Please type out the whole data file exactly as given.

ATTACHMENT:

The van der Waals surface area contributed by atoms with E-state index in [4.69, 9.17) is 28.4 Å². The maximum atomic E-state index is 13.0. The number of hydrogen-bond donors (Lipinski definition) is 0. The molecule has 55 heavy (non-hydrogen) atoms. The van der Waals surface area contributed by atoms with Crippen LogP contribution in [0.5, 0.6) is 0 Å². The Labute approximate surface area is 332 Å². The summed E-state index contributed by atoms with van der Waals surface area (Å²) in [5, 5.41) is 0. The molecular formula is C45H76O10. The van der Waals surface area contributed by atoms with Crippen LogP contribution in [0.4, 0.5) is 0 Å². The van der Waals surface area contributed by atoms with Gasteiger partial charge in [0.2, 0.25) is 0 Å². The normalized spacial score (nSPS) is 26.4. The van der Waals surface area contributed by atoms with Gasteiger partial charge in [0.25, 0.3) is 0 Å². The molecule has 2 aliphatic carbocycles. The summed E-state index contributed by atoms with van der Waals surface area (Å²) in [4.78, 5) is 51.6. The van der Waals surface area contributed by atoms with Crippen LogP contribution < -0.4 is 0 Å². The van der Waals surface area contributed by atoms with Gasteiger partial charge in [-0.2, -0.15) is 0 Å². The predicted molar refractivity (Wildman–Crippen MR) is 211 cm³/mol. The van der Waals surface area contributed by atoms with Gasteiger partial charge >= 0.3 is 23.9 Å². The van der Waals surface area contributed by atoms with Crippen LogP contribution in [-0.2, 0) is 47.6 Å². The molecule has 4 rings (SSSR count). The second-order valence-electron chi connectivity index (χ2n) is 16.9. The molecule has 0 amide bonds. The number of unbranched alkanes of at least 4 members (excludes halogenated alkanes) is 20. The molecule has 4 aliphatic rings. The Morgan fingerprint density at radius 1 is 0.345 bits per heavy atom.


The van der Waals surface area contributed by atoms with E-state index in [4.69, 9.17) is 28.4 Å². The maximum atomic E-state index is 13.0. The number of hydrogen-bond donors (Lipinski definition) is 0. The molecule has 55 heavy (non-hydrogen) atoms. The van der Waals surface area contributed by atoms with Crippen LogP contribution in [0.5, 0.6) is 0 Å². The Labute approximate surface area is 332 Å². The summed E-state index contributed by atoms with van der Waals surface area (Å²) in [5, 5.41) is 0. The molecular formula is C45H76O10. The van der Waals surface area contributed by atoms with Crippen LogP contribution in [0.4, 0.5) is 0 Å². The van der Waals surface area contributed by atoms with Gasteiger partial charge in [0.2, 0.25) is 0 Å². The normalized spacial score (nSPS) is 26.4. The van der Waals surface area contributed by atoms with Gasteiger partial charge in [0.25, 0.3) is 0 Å². The molecule has 2 aliphatic carbocycles. The summed E-state index contributed by atoms with van der Waals surface area (Å²) in [4.78, 5) is 51.6. The van der Waals surface area contributed by atoms with Crippen LogP contribution < -0.4 is 0 Å². The van der Waals surface area contributed by atoms with Gasteiger partial charge in [-0.2, -0.15) is 0 Å². The predicted molar refractivity (Wildman–Crippen MR) is 211 cm³/mol. The van der Waals surface area contributed by atoms with Gasteiger partial charge >= 0.3 is 23.9 Å². The van der Waals surface area contributed by atoms with Crippen LogP contribution in [-0.2, 0) is 47.6 Å². The molecule has 4 rings (SSSR count). The second-order valence-electron chi connectivity index (χ2n) is 16.9. The molecule has 0 amide bonds. The number of unbranched alkanes of at least 4 members (excludes halogenated alkanes) is 20. The molecule has 4 aliphatic rings. The Morgan fingerprint density at radius 1 is 0.345 bits per heavy atom.